It Started in the Chadar Ochel
by Jared Skoff
When Rachel Angulo (Rachel Billow, Nivonim 1997) and her husband, chef Benoit Angulo, first hatched the plan to start a food truck, their goal was to extend the importance of hospitality and customer service from a five-star restaurant to a cafe on wheels. “Our idea was – it doesn’t matter if you’re in a casual location or a fine dining establishment,” Rachel explains, “you can make the same dining memories for your guests.”
The first La Cocinita (“little kitchen”) opened in 2011, serving classic Venezuelan street food. Rachel and Benoit now operate food trucks in New Orleans and Chicago, as well as a food stall in the Pythian Market in New Orleans and a full-scale restaurant in Evanston, IL.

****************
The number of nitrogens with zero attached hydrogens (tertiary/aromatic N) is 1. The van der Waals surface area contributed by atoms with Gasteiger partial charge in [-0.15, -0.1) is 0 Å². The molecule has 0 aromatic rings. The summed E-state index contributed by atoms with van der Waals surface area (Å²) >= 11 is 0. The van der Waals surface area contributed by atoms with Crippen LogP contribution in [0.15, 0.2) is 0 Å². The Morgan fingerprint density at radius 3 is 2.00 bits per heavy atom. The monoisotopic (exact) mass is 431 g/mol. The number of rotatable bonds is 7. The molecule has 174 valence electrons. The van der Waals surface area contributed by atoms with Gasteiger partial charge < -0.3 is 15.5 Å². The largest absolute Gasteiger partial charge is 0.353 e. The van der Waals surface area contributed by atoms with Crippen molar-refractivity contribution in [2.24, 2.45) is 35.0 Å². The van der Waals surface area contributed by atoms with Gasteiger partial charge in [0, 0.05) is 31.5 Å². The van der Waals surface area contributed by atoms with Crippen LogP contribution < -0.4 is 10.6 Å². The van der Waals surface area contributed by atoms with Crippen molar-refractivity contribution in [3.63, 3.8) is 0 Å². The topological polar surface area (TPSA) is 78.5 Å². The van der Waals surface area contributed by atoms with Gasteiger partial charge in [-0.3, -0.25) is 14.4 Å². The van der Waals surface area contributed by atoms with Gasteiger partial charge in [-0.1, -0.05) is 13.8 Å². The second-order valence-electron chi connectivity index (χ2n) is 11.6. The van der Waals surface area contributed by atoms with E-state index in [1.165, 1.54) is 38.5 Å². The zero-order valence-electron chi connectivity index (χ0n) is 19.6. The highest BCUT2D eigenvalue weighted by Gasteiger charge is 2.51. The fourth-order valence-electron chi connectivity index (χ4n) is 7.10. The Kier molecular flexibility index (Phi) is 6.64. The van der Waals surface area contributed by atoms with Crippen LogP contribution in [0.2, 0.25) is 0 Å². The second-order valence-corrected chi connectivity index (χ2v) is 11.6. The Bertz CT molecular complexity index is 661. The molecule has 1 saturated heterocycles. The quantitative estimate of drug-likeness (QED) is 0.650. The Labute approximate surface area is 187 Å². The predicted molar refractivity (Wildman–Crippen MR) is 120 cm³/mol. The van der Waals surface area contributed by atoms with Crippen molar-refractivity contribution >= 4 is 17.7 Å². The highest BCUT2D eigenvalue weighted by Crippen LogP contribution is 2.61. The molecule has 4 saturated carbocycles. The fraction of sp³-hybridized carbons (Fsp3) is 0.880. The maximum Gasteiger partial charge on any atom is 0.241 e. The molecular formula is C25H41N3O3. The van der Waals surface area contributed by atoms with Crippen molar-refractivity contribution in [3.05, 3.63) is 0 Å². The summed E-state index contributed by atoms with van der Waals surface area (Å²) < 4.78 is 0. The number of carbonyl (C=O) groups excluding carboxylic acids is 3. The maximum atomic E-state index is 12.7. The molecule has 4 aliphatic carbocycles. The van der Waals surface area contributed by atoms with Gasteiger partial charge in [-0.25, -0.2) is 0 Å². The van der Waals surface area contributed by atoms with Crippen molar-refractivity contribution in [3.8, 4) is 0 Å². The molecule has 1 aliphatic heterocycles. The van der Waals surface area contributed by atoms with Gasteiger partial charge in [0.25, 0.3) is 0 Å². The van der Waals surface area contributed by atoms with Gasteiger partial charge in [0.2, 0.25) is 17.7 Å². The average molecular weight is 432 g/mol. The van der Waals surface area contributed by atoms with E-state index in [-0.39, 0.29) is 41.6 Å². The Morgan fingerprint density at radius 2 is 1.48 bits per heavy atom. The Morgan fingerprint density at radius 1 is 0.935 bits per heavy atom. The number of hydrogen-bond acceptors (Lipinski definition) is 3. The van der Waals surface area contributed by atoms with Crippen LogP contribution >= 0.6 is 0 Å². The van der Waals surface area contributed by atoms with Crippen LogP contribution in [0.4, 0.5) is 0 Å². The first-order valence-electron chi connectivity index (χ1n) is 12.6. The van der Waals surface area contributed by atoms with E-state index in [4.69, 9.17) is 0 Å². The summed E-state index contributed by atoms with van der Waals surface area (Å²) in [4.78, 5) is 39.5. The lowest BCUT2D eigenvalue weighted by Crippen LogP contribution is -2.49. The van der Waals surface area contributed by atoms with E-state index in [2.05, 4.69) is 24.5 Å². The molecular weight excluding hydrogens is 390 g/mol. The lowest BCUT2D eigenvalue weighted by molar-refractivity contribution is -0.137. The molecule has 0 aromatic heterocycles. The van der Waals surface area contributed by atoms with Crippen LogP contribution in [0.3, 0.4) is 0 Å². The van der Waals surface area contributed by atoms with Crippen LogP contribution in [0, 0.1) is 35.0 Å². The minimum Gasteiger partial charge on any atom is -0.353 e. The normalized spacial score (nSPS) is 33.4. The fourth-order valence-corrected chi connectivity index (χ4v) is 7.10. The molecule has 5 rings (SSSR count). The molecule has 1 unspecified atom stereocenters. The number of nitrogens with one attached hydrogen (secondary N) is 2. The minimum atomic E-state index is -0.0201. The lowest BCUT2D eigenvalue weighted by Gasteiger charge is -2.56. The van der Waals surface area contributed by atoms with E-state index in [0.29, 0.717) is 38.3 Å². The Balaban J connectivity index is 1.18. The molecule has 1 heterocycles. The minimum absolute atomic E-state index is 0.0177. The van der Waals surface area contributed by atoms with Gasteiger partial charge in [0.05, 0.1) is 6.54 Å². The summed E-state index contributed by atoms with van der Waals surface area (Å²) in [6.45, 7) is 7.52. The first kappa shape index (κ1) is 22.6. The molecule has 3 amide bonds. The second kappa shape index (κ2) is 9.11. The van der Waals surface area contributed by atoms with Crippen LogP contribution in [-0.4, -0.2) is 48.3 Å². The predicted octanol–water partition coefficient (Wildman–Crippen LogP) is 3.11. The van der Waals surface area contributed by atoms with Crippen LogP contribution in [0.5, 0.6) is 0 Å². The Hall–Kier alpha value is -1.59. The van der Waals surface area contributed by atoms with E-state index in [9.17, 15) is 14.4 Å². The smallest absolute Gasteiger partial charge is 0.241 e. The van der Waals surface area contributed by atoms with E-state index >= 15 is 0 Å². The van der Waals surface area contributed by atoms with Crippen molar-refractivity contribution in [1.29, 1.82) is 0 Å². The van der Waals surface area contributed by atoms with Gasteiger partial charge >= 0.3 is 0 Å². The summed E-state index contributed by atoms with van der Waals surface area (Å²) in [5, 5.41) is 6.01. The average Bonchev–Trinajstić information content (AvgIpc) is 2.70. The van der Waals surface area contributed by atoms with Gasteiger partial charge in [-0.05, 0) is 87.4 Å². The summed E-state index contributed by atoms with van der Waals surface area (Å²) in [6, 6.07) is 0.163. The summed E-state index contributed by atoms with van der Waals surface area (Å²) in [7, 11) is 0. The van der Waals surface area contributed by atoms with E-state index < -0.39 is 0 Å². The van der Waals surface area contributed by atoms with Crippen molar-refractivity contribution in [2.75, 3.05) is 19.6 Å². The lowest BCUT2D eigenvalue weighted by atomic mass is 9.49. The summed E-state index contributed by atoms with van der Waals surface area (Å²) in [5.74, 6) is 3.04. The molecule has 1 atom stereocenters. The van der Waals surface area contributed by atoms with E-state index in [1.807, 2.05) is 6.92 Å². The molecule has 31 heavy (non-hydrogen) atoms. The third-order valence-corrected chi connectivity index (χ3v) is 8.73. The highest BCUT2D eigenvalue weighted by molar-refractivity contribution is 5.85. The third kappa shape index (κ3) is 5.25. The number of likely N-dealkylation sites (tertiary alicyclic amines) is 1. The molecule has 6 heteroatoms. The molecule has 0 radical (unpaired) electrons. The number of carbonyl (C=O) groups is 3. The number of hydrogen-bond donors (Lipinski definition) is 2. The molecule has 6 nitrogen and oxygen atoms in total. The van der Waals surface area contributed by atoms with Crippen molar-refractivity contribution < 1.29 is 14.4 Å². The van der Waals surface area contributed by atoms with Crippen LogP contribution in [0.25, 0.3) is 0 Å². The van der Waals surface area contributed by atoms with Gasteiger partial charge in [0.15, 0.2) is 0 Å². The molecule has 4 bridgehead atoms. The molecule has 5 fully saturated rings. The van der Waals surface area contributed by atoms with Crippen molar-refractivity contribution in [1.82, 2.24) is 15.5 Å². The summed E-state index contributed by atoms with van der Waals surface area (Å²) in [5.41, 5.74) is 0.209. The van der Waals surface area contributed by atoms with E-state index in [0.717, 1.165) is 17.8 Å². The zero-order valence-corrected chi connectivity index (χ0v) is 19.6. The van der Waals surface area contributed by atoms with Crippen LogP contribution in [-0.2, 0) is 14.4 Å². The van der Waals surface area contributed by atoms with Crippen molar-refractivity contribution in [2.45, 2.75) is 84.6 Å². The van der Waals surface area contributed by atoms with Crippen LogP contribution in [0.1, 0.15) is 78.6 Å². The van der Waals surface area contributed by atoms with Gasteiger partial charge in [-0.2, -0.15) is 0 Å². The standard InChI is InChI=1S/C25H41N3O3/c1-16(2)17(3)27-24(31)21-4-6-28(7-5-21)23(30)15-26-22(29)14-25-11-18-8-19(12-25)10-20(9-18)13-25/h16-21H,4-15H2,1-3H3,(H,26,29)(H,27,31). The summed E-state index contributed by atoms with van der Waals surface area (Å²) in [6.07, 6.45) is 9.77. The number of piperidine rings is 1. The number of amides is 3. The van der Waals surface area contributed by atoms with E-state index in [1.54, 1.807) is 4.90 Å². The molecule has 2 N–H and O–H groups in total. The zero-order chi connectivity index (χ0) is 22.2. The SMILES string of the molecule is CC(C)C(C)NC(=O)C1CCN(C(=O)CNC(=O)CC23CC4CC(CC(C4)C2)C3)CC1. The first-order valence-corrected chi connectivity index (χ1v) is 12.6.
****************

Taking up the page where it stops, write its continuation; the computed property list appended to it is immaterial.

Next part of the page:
Rachel and her older brother Jamie both started as Ramah campers in 1992. Their father was a Ramah Wisconsin camper in the early 1960’s, and was adamant that they attend. “At the time I was going to a different summer camp and I had my friends there, so I agreed to try Ramah on the condition that I could choose my camp the following summer,” Rachel remembers. “After 4 weeks in Halutzim, I chose Ramah and never looked back. My decision was a huge testament to the friendships I built at Ramah that first summer, friendships that have continued for the past 27 years.”
Beyond friendship, Rachel credits Ramah with her first exposure to large-scale food supply shipments and problem-solving in the kitchen. “When I was in Shoafim, we once ran out of jelly in the chadar ochel, and everyone was making such a fuss about the Sysco order,” Rachel said. It was a crisis, and she had to make do with other substitutes. “We now get a weekly food delivery from Sysco, and I always laugh to myself – whenever the Sysco truck pulls in I think about my Shoafim summer.”